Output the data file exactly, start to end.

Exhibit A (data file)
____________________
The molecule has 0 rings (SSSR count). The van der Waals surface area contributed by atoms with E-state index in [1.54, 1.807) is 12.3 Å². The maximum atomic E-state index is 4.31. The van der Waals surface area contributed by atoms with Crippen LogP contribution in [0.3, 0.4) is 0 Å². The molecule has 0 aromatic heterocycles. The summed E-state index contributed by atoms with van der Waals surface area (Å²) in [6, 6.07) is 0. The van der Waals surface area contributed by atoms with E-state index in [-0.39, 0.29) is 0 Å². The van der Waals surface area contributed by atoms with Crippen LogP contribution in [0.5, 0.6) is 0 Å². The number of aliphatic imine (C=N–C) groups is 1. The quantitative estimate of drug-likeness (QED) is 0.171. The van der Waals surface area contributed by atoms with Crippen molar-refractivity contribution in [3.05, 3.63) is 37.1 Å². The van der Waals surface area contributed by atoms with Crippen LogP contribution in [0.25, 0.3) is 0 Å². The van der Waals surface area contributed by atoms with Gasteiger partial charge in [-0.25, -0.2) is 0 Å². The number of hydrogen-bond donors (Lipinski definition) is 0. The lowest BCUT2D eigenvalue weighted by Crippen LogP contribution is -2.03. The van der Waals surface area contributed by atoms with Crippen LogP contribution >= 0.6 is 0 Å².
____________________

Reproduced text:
The molecule has 0 rings (SSSR count). The van der Waals surface area contributed by atoms with E-state index in [1.54, 1.807) is 12.3 Å². The maximum atomic E-state index is 4.31. The van der Waals surface area contributed by atoms with Crippen LogP contribution in [0.3, 0.4) is 0 Å². The molecule has 0 aromatic heterocycles. The summed E-state index contributed by atoms with van der Waals surface area (Å²) in [6, 6.07) is 0. The van der Waals surface area contributed by atoms with E-state index in [-0.39, 0.29) is 0 Å². The van der Waals surface area contributed by atoms with Crippen LogP contribution in [0.5, 0.6) is 0 Å². The number of aliphatic imine (C=N–C) groups is 1. The quantitative estimate of drug-likeness (QED) is 0.171. The van der Waals surface area contributed by atoms with Crippen molar-refractivity contribution in [3.05, 3.63) is 37.1 Å². The van der Waals surface area contributed by atoms with Crippen LogP contribution in [0.25, 0.3) is 0 Å². The van der Waals surface area contributed by atoms with Gasteiger partial charge in [-0.25, -0.2) is 0 Å². The number of hydrogen-bond donors (Lipinski definition) is 0. The lowest BCUT2D eigenvalue weighted by Crippen LogP contribution is -2.03. The van der Waals surface area contributed by atoms with Crippen LogP contribution >= 0.6 is 0 Å².